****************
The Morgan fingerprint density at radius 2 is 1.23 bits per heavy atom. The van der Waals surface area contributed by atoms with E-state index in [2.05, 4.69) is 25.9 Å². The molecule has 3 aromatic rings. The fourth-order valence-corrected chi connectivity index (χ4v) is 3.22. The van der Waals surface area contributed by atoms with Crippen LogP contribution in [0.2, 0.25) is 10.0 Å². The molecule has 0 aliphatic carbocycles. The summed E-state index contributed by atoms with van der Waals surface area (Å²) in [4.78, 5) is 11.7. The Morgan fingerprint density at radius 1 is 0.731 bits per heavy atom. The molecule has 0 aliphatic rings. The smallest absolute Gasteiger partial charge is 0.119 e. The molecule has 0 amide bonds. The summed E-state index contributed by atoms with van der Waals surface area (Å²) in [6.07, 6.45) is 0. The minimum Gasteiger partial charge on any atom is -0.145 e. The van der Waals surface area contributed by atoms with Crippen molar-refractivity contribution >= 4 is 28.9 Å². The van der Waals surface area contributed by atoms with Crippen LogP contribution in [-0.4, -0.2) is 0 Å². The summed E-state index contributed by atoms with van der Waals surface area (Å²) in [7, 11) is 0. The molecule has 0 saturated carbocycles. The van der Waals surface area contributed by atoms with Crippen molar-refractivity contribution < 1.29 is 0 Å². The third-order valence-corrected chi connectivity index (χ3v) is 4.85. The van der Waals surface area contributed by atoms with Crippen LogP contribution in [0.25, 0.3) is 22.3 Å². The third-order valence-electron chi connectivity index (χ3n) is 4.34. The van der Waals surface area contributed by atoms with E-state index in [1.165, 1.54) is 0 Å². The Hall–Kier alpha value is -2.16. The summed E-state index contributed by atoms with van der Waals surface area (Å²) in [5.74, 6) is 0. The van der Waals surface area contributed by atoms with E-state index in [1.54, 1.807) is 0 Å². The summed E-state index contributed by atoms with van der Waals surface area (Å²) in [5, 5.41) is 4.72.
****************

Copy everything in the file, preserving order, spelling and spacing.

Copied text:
The Morgan fingerprint density at radius 2 is 1.23 bits per heavy atom. The van der Waals surface area contributed by atoms with E-state index in [2.05, 4.69) is 25.9 Å². The molecule has 3 aromatic rings. The fourth-order valence-corrected chi connectivity index (χ4v) is 3.22. The van der Waals surface area contributed by atoms with Crippen LogP contribution in [0.2, 0.25) is 10.0 Å². The molecule has 0 aliphatic carbocycles. The summed E-state index contributed by atoms with van der Waals surface area (Å²) in [4.78, 5) is 11.7. The Morgan fingerprint density at radius 1 is 0.731 bits per heavy atom. The molecule has 0 aliphatic rings. The smallest absolute Gasteiger partial charge is 0.119 e. The molecule has 0 amide bonds. The summed E-state index contributed by atoms with van der Waals surface area (Å²) in [6.07, 6.45) is 0. The minimum Gasteiger partial charge on any atom is -0.145 e. The van der Waals surface area contributed by atoms with Crippen molar-refractivity contribution >= 4 is 28.9 Å². The van der Waals surface area contributed by atoms with Crippen LogP contribution in [-0.4, -0.2) is 0 Å². The summed E-state index contributed by atoms with van der Waals surface area (Å²) in [7, 11) is 0. The molecule has 0 saturated carbocycles. The van der Waals surface area contributed by atoms with Crippen molar-refractivity contribution < 1.29 is 0 Å². The third-order valence-corrected chi connectivity index (χ3v) is 4.85. The van der Waals surface area contributed by atoms with Crippen LogP contribution in [0.25, 0.3) is 22.3 Å². The third-order valence-electron chi connectivity index (χ3n) is 4.34. The van der Waals surface area contributed by atoms with E-state index in [1.165, 1.54) is 0 Å². The Hall–Kier alpha value is -2.16. The summed E-state index contributed by atoms with van der Waals surface area (Å²) in [5.74, 6) is 0. The van der Waals surface area contributed by atoms with E-state index in [1.54, 1.807) is 0 Å². The summed E-state index contributed by atoms with van der Waals surface area (Å²) in [5, 5.41) is 4.72.